By Sam Stovall
While the troubles of the stock market in 2003 have been well-documented, the performance of the Standard & Poor's Office Electronics index has been a pleasant surprise. It has been the fourth-best performer out of the 116 sub-industry indexes in the S&P Super 1500 (the combined S&P 500, S&P MidCap 400, and S&P SmallCap 600 indexes) year-to-date through Feb. 21, rising 10.4%, vs. a 3.8% decline for the 1500. (Only 27 sub-indexes are in positive territory year-to-date.) The strong showing has enabled the office-electronics group to join the , the list of industries with top S&P Relative Strength rankings.
This feat may be hard to duplicate, however. The group's strong year-to-date performance is largely attributable to gains in Xerox (XRX ), which makes up approximately 75% of the index, after the outfit reported better-than-expected results for the fourth quarter of 2002. Despite this near-term strength, Richard Stice, the S&P analyst who follows computer-storage and office-electronics issues, is not optimistic about the group or Xerox, believing that the sluggish U.S. economy will continue to weigh on office-equipment purchases.
Stice's view was recently confirmed by Xerox's 2002 fourth-quarter earnings, which showed a 5% decline in sales, year to year. In addition, competition and price erosion are combining to offset the benefits of cost-cutting initiatives.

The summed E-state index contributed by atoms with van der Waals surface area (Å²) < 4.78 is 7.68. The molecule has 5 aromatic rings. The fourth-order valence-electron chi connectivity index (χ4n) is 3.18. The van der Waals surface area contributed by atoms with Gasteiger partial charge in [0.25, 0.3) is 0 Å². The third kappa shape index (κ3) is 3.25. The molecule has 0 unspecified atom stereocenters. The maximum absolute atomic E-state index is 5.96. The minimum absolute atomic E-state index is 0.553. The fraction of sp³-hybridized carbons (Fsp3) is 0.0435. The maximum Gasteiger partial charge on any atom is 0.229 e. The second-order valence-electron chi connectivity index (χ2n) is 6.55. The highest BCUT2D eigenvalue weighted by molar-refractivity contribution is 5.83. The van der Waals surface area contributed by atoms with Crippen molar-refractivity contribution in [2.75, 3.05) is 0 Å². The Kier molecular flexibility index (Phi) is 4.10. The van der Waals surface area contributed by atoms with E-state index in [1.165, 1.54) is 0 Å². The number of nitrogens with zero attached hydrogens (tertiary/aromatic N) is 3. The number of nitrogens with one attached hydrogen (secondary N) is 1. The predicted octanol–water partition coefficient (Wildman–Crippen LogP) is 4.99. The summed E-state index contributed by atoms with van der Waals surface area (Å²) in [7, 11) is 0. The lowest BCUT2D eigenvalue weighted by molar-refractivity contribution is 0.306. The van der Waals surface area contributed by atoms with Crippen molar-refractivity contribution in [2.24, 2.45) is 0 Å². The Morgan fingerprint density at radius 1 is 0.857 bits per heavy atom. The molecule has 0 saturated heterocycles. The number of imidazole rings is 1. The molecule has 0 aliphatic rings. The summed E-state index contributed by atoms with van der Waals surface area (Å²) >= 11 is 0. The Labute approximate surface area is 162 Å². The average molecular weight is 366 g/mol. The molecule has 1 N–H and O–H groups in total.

Stice notes that over the last couple of years, companies have re-evaluated their information-technology spending priorities. This has resulted in a greater allocation of financial resources to data storage, particularly disaster recovery, and other security-related products. One consequence of this shift: Spending on office-electronics products, which had already been de-emphasized due to the economic slowdown, became even less of a priority for Corporate America.
However, Stice believes this environment will be less challenging for those companies that can emphasize the service and repair portion of their revenue base. As customers attempt to stretch IT budgets by extending the life of office equipment, the likelihood of breakdowns or malfunctions will increase. Stice expects office-equipment outfits' service revenues to post modest growth, even in the absence of any significant economic improvement.
In the longer term, he expects favorable product demand, due to technological advances, overseas expansion, a healthier economy, and an ongoing trend toward home offices and telecommuting. On the downside, pricing pressures will continue to have a negative impact on margins.
As a result, Stice says that the profitable companies in this segment will have to balance the dual objectives of maximizing operational efficiencies and maintaining a level of R&D spending sufficient to allow successful product launches. Companies that can pull that off should be able to take additional market share from their less resourceful competitors.
Reflecting Stice's less-than-favorable outlook on the industry's prospects, none of the stocks in the S&P Office Electronics index carries S&P's highest investment rankings of 4 STARS (accumulate) or 5 STARS (buy). Stice maintains a 2-STAR (avoid) ranking on Xerox, as he says the company's earnings quality remains a concern.
Industry Momentum List Update
For regular readers of the Sector Watch column, here's this week's list of the 11 industries in the S&P Super 1500 with Relative Strength Rankings of "5" (price performances in the past 12 months that were among the top 10% of the 116 industries in the S&P 1500) as of Feb. 21, 2003.
*S&P's ranking system for the appreciation potential of stocks over a 6- to 12-month period: 5 STARS (buy), 4 STARS (accumulate), 3 STARS (hold), 2 STARS (avoid), 1 STAR (sell).
Stovall is chief investment strategist for Standard & Poor's